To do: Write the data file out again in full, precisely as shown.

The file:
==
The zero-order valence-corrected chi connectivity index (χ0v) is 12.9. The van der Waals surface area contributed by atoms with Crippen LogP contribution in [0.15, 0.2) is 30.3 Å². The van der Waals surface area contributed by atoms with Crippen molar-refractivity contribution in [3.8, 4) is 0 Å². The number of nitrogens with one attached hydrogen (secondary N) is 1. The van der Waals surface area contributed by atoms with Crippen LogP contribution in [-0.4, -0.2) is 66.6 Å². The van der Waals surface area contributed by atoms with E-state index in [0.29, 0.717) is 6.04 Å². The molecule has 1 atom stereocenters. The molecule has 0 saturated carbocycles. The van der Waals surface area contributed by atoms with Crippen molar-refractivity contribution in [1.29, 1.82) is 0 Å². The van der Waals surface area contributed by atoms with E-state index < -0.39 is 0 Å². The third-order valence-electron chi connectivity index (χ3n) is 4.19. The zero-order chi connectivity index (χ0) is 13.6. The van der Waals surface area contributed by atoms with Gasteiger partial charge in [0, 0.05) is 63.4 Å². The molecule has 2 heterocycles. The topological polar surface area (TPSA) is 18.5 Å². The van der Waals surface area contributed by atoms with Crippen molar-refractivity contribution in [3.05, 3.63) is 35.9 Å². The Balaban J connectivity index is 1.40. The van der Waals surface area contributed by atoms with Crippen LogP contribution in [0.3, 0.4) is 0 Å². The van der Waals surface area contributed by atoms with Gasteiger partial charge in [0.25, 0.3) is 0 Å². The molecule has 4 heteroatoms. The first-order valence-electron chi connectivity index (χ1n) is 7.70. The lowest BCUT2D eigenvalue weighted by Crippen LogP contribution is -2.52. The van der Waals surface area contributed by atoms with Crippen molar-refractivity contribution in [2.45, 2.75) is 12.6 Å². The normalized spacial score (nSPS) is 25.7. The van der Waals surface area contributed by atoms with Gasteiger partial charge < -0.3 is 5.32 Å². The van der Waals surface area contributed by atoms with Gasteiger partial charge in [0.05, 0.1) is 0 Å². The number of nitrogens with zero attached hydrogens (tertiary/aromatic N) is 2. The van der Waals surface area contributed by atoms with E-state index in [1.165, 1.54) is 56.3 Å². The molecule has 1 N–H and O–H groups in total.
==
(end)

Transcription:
The zero-order valence-corrected chi connectivity index (χ0v) is 12.9. The van der Waals surface area contributed by atoms with Crippen LogP contribution in [0.15, 0.2) is 30.3 Å². The van der Waals surface area contributed by atoms with Crippen molar-refractivity contribution in [3.8, 4) is 0 Å². The number of nitrogens with one attached hydrogen (secondary N) is 1. The van der Waals surface area contributed by atoms with Crippen LogP contribution in [-0.4, -0.2) is 66.6 Å². The van der Waals surface area contributed by atoms with E-state index in [0.29, 0.717) is 6.04 Å². The molecule has 1 atom stereocenters. The molecule has 0 saturated carbocycles. The van der Waals surface area contributed by atoms with Crippen molar-refractivity contribution in [1.29, 1.82) is 0 Å². The van der Waals surface area contributed by atoms with E-state index < -0.39 is 0 Å². The third-order valence-electron chi connectivity index (χ3n) is 4.19. The zero-order chi connectivity index (χ0) is 13.6. The van der Waals surface area contributed by atoms with Gasteiger partial charge in [0, 0.05) is 63.4 Å². The molecule has 2 heterocycles. The topological polar surface area (TPSA) is 18.5 Å². The van der Waals surface area contributed by atoms with Crippen molar-refractivity contribution in [3.05, 3.63) is 35.9 Å². The Balaban J connectivity index is 1.40. The van der Waals surface area contributed by atoms with Crippen LogP contribution in [0.3, 0.4) is 0 Å². The van der Waals surface area contributed by atoms with Gasteiger partial charge in [0.25, 0.3) is 0 Å². The molecule has 4 heteroatoms. The first-order valence-electron chi connectivity index (χ1n) is 7.70. The lowest BCUT2D eigenvalue weighted by Crippen LogP contribution is -2.52. The van der Waals surface area contributed by atoms with Crippen molar-refractivity contribution in [2.45, 2.75) is 12.6 Å². The normalized spacial score (nSPS) is 25.7. The van der Waals surface area contributed by atoms with Gasteiger partial charge < -0.3 is 5.32 Å². The van der Waals surface area contributed by atoms with Gasteiger partial charge in [0.05, 0.1) is 0 Å². The number of nitrogens with zero attached hydrogens (tertiary/aromatic N) is 2. The van der Waals surface area contributed by atoms with E-state index in [1.165, 1.54) is 56.3 Å². The molecule has 1 N–H and O–H groups in total.